Apr 29, 2011

Blinded or Seeing What You Want to See

I read an article by Rabbi Leiby Burnham in which he waxed poetic about toddlers.  He writes, "Their life view, while limited, is not tainted.  They feel 'in power' all the time because they don't understand the concept of limitations.  They don't fear because they haven't yet been taught the concept of fear.  They truly feel that they can accomplish anything they set out to do, and will stop at nothing from achieving their desires."

As I read this, my immediate thought was - he is directly contradicting Rabbi Twerski! I remember being outraged when long ago, I read an article by R' Twerski on his favorite topic, self-esteem, in which he said that little children have less than zero self-esteem! His "proof" was, how would you feel if you had to live in a world in which nothing is your size and you had to climb up on to a chair and about the general impotence of children.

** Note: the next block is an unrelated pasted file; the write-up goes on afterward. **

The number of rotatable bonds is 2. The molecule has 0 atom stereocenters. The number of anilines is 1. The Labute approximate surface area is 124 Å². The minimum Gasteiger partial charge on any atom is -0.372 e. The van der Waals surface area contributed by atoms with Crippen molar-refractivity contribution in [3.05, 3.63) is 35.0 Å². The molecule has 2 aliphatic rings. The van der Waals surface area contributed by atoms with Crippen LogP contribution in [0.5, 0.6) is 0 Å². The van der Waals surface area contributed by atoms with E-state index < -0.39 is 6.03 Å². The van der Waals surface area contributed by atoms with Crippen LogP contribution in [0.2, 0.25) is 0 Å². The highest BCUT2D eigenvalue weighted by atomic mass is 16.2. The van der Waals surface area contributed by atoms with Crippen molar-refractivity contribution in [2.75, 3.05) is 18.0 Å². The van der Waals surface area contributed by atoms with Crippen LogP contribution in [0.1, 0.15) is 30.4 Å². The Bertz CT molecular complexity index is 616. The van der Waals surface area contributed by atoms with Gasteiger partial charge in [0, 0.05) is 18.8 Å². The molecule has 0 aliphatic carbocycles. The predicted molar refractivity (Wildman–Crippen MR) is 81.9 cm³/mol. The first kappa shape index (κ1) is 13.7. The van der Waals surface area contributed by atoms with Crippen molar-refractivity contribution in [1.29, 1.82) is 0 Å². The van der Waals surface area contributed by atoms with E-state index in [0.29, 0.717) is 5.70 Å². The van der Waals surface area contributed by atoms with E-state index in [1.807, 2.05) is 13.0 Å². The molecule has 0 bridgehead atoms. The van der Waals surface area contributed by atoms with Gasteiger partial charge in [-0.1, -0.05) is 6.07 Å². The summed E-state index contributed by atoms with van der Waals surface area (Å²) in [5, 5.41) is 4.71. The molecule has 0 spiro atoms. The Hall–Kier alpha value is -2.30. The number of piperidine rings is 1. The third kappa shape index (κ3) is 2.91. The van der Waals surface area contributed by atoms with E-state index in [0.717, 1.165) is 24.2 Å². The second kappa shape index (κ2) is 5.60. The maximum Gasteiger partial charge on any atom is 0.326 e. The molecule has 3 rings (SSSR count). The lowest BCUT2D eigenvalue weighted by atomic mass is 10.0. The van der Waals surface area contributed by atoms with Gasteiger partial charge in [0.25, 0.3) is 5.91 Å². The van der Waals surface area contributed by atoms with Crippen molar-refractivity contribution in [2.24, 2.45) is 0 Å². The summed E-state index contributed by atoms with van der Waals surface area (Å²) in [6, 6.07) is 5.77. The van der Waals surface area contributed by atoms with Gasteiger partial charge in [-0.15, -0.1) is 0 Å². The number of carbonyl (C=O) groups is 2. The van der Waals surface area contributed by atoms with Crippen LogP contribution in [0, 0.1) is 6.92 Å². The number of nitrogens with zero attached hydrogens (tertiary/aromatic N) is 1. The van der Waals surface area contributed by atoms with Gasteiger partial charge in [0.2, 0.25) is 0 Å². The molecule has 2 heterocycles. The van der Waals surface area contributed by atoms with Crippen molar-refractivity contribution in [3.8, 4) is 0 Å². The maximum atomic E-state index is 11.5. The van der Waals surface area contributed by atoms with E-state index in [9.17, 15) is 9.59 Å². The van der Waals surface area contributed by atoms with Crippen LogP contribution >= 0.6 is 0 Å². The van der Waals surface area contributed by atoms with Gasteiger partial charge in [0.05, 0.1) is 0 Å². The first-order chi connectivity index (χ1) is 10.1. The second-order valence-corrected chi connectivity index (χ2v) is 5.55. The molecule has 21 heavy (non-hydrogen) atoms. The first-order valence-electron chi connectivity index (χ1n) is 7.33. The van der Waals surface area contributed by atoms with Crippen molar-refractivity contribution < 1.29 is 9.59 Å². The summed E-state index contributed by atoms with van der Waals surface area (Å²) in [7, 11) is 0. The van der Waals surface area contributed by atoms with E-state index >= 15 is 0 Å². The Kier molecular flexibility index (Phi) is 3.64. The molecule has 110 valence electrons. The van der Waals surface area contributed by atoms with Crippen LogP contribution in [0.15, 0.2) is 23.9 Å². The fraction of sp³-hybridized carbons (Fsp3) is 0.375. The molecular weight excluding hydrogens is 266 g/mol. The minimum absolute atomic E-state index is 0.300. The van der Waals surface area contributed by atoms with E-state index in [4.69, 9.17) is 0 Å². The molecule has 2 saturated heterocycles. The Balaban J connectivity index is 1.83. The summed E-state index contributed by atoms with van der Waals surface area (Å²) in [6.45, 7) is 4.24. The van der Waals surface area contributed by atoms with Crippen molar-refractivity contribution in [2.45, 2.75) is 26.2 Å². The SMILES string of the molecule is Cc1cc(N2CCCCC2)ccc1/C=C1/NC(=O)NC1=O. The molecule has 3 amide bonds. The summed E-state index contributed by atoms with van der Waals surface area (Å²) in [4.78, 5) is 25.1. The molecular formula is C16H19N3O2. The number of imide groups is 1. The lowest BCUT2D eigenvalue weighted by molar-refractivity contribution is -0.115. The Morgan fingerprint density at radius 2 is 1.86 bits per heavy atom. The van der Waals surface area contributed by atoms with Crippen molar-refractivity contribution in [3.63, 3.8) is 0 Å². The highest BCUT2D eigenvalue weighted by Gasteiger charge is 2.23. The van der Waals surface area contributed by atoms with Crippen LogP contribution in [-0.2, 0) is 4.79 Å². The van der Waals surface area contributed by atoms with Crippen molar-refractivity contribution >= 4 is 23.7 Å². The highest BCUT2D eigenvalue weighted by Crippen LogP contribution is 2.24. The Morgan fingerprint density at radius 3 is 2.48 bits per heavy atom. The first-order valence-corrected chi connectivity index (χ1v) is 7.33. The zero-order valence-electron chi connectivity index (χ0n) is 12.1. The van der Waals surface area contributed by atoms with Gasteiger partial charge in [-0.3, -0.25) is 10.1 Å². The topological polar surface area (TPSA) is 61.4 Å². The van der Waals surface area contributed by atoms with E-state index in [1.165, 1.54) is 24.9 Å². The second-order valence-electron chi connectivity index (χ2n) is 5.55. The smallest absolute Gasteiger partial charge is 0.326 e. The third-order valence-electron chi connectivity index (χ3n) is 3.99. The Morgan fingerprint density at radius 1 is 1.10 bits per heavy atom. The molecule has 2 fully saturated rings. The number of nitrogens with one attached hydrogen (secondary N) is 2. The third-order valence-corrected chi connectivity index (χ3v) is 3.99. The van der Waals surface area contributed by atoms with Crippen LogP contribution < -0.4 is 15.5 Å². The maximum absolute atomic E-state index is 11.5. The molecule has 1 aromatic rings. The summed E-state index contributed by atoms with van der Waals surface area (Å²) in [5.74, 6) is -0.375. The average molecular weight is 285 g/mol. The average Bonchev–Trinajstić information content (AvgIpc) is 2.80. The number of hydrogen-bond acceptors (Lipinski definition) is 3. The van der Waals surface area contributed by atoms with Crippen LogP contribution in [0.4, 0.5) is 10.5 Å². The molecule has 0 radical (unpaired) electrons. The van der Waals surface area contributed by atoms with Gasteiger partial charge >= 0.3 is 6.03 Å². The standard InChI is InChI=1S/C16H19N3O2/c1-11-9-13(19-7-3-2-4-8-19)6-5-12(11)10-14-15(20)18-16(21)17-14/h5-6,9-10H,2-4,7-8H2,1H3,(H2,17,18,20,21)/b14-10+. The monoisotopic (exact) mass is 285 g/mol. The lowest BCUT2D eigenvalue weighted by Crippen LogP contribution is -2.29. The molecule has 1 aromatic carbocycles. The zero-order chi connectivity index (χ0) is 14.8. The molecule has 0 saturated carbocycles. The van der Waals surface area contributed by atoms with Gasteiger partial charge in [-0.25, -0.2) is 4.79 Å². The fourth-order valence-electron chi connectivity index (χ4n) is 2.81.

I was incredulous.  Surely, after raising his own family and seeing his numerous grandchildren, he didn't think that toddlers looked as though they were suffering from less than zero self-esteem! He knows the adage from R' Zushe of Anipoli about the three things we can learn from children: that when their needs are met they are happy, that they cry out when they need something, and are always busy.  Normal little children don't mope about their powerlessness!

This illustrates the idea that an optician notices everybody's glasses and someone who sells shoes notices what people are wearing on their feet.  R' Twerski's occupation is focused on self-esteem, primarily the lack thereof, and he sees it everywhere, even when it doesn't exist.


  1. Most toddlers are sure that they can do everything themselves, even when they can't and insist on doing it anyway. Everything in existence belongs to them (their first word is "no" and their second word is usually "mine")and they feel justified in demanding whatever they want whenever they want it. It is true that toddlers are always busy. That is why dangerous or breakable objects must be kept out of reach. They usually don't realize that their clothes are out of style or dirty or don't fit or cost less than the clothing of someone else. They are not ashamed of their parents like older kids are.
    No one has better self-esteem than a child under 3.